Post-CPI

By Michael Ashton

Core PCE, after all of the temporary effects are removed, is essentially at or slightly above the Fed’s 2% target

Below is a summary of my post-CPI tweets. You can (and should!) follow me @inflation_guy or sign up for email updates to my occasional articles here. Investors with interests in this area be sure to stop by Enduring Investments. Plus…buy my book about money and inflation, just published! The title of the book is What’s Wrong with Money? The Biggest Bubble of All; order from Amazon here.

  • In prep for CPI: Econs forecasting about 0.15% core; Cleveland Fed’s Nowcast is 0.18%; avg of last 4 months is 0.20%.
  • So, econs which have been too bullish on econ for a year (see citi surprise index) are bearish on CPI.
  • If we get any m/m core less than 0.20% (even 0.19%), y/y will round to 2.1% b/c dropping off high 2015 April.
  • But after that, next 8 months from 2015 were <0.20% so any downtick wouldn’t be start of something new.
  • Hard to tell but the core CPI print was SLIGHTLY above expectations. 0.195%, so y/y was 2.147%.
  • In other words, if someone charged another nickel for a candy bar somewhere we would have had 2.2% again. <<hyperbole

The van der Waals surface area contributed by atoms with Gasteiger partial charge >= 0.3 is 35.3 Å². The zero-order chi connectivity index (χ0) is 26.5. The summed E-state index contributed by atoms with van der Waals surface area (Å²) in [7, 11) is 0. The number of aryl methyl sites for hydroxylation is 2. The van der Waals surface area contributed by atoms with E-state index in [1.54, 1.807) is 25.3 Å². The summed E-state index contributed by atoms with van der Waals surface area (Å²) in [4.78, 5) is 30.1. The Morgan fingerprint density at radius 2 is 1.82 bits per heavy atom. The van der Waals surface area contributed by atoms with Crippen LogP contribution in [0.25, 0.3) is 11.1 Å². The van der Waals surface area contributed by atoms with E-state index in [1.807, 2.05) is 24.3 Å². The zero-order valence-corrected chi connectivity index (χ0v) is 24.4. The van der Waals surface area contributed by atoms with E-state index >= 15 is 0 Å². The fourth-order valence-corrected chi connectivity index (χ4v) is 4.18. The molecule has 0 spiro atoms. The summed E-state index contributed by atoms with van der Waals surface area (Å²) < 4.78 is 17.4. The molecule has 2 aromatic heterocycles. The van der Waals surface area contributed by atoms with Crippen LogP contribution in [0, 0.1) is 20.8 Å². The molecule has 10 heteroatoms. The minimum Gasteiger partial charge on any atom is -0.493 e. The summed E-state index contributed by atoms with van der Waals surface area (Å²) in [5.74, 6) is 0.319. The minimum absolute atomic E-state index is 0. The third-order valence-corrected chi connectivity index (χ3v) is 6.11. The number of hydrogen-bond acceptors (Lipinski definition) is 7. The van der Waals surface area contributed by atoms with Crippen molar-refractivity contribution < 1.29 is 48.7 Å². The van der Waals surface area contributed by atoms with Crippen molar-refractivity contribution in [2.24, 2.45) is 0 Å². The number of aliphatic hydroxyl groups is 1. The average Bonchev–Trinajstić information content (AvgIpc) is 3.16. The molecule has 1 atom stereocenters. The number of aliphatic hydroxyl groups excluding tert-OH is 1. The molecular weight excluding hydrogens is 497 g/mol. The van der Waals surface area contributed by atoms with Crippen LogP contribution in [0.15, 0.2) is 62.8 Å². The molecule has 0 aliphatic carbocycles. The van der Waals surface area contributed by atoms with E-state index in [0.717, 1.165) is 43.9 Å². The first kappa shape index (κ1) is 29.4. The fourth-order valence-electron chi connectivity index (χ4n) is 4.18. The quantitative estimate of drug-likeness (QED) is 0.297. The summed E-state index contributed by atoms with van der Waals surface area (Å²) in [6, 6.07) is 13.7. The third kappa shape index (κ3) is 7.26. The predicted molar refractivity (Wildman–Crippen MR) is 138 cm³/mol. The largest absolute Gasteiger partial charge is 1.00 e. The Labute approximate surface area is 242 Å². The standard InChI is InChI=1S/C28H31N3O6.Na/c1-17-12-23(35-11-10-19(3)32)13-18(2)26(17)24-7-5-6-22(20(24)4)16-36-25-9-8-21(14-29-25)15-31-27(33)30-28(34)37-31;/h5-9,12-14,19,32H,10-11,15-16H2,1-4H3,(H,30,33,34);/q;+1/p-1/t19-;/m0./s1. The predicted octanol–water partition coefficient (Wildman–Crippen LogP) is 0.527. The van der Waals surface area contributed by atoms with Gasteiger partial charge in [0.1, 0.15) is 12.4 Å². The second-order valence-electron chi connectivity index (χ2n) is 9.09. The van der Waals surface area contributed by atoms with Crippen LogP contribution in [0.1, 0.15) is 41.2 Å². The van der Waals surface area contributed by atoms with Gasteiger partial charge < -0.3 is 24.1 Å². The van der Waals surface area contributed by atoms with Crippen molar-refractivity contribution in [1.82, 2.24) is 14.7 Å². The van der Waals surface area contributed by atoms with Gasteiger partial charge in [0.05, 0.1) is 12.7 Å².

• That 0.195% m/m was lower than April 2015, but higher than May, June, July, Aug, Sep, Nov, and Dec.
  • Core services unch at 3.0%; core goods downticked to -0.5% y/y.
  • y/y Medical Care decelerated for second month in a row, down to 2.98% y/y; still looks to be in a broad uptrend from 2% in 2014. [ed note: chart added for clarity]

medcarecpi Continue reading Post-CPI

Post-CPI

By Michael Ashton

Following is a concatenation of my post-CPI tweets. You can follow me @inflation_guy. Due to scheduling issues, I don’t have any further development of the observations highlighted below.

  • OK, 4 minutes until CPI. If I had to guess what a theme, I would say the question of whether apparel and medical care trends continue.
  • Is apparel the canary in the coal mine from recent jumps? And is CPI or PPI right about medical care? The latter has been softer.

Continue reading Post-CPI